Hancock here - the Surrey Reserve a wondrous moment
the shot in B & W of the two adults on the Surrey Reserve nest is so wonderful - I vacillate between ecstasy and crying - maybe they are the same. Thank you so much. I realize that the image is B & W because you captured this image as this pair of eagles inspected their possible new nest in the dawn’s early light before people could disturb their privacy. I sure hope they think our effort was worth it.
The Back Story:
I have been speaking for eagles for a long time. I have had the incredible support of many like-minded conservation people in the different levels of government say "Yes, Hancock, we will give the eagles this break!" - and another eagle nest gets spared momentarily. But nowhere have the eagle supporters been so pushed - had to make decisions that pushed their department policies so far, and again and again - than for this incredibly resistant 'pair' of south Surrey bald eagles.
So I guess my momentary happiness is that we have given this pair of eagles at least a moment in their life cycle, a moment when they returned from migration to find their nest and all the surrounding trees totally obliterated - trees felled and land cleared to sand - but nearby in their territory an option of nesting, a new artificial framework that they thought enough about to both, at this given moment you captured, land on and inspect this possible new home. Judy, that you captured that moment is one of the most incredible images of my life. Thank you. And to all the people, from developers to City and Provincial officials who when that extra route had to be trodden, went the extra hours and 'steps of concern' to give these eagles this moment. Is it enough? Will this potential home be secure enough? We hope so.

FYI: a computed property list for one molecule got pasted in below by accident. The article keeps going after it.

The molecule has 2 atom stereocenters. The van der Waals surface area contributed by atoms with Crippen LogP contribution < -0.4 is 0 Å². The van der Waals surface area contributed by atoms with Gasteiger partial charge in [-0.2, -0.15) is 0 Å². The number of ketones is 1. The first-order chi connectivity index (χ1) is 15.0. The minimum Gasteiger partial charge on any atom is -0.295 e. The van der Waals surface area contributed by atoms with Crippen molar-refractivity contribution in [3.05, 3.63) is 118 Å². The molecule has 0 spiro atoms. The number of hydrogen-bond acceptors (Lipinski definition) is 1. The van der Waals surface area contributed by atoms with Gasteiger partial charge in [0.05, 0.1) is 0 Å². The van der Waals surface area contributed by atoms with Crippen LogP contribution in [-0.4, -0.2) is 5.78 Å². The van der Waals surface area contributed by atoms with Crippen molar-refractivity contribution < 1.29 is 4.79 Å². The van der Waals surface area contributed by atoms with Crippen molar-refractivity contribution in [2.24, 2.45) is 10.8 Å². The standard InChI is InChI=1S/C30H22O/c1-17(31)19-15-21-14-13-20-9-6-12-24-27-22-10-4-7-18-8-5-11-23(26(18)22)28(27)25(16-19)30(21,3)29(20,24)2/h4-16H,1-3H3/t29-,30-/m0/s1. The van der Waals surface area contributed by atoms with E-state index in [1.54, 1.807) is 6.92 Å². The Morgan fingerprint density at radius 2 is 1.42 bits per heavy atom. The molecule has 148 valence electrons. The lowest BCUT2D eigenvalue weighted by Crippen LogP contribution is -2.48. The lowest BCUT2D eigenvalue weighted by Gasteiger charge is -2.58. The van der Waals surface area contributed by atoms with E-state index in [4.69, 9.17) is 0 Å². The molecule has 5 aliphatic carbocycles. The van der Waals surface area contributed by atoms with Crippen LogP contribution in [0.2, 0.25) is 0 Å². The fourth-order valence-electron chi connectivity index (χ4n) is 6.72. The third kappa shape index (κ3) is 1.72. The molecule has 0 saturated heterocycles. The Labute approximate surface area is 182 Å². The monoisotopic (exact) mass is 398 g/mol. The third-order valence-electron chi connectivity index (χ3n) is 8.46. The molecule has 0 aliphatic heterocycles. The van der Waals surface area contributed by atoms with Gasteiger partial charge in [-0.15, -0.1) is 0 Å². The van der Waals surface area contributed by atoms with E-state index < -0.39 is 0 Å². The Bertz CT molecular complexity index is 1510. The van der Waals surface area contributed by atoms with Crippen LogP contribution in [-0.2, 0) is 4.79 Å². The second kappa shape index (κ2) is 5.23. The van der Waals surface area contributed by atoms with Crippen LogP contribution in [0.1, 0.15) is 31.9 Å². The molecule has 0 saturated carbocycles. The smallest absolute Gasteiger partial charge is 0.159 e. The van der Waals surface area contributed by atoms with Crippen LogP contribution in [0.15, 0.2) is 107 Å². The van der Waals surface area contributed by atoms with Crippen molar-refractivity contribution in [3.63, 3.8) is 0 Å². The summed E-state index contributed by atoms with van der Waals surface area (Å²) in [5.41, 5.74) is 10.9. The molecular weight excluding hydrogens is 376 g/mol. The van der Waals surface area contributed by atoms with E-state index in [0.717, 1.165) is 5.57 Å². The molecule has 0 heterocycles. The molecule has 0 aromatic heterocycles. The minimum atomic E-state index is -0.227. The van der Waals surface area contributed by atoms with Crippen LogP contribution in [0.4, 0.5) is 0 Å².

The Details of the Surrey Reserve Bald Eagle Nest.
For 60 - well 40 years, I have been trying to be a voice for eagles, for environment. I certainly started to watch this Surrey pair in the 1990’s or earlier. The first proposal I gave to preserve this nest was almost a decade ago. It was so flatly rejected that my comfort was that at least no development momentarily continued to disrupt them. The developers shelved their plans - momentarily. Then new developers came with more aspirations. I offered another similar proposal, another offer to speak for the eagles against a tide of overwhelming development. Again, it seemed no more than a societal blip before the eagles were trodden under. All I was asking for the eagles were a few trees remain in a neighborhood of condos. But maybe this is part of "enough is enough." This time it was rewarding to seeing the developers, the City and the Province say, yes, we will accept these few trees as a unique Bald Eagle Reserve. Wow - and I don't want to underplay it - this was - is - the first Bald Eagle Reserve in a City in the Province of British Columbia. A small reserve, a big concept.
Then a month later we found out nature dealt a cruel blow - 8 days after the Reserve was established the wind blew the nest out of the tree. This was discovered when the eagle’s new nest was seen in a new tree outside of the Reserve but on property already approved for clearing and development. Could we preserve a Reserve with no eagle nest and save another annoying eagle nest nearby where the land was slated for clearing? We started again.